Moscow offered to fly its jets over the Baltic region with their transponders engaged, an apparent concession to NATO powers who accuse Russia's air force of endangering aviation by turning off the devices that allow them to be detected by ground radar.
Moscow's envoy to NATO told alliance ambassadors that Russian pilots could turn on the cockpit transmitters, known as transponders, if alliance planes did the same.
"We are ready to fly with transponders...along certain flight trajectories," Russia's ambassador Alexander Grushko said after the NATO-Russia Council, a forum bringing together Russia and the 28 NATO ambassadors.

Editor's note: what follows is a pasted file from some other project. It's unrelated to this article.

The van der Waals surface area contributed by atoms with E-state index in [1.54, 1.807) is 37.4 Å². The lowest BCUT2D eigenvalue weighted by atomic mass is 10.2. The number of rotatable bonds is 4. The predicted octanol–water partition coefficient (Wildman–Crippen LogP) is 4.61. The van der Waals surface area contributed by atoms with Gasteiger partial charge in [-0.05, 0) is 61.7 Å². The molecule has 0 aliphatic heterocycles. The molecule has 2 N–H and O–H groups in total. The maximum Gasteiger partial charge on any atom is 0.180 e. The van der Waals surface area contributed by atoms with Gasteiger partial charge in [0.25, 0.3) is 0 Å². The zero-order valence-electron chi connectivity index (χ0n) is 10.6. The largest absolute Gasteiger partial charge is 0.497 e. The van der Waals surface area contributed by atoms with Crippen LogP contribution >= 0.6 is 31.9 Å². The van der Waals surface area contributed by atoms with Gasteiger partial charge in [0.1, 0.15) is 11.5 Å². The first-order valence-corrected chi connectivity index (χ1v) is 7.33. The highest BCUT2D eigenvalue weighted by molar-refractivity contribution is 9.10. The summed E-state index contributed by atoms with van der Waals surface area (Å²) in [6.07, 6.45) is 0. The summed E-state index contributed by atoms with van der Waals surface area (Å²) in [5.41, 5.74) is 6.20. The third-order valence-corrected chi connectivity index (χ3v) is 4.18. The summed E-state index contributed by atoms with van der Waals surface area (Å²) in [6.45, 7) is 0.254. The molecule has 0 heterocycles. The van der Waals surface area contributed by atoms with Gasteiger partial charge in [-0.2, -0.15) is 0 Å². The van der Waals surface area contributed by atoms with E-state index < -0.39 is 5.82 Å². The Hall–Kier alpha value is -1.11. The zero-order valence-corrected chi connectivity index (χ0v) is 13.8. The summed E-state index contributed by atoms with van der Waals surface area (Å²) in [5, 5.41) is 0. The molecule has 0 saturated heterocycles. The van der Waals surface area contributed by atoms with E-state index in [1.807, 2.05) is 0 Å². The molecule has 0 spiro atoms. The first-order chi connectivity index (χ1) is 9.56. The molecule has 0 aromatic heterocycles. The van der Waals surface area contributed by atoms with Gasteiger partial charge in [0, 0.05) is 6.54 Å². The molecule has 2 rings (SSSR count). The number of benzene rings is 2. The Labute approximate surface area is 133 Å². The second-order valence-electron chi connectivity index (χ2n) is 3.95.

"The aircraft of many countries do fly in the region with their transponders off," Grushko said.
NATO Secretary-General Jens Stoltenberg welcomed the proposal but said that all jets under NATO command already flew with their transponders on. "Transponders are important, but they are only one element of a broader picture related to air safety. The basic thing is safe behavior, to fly in a safe and professional way," Stoltenberg said.
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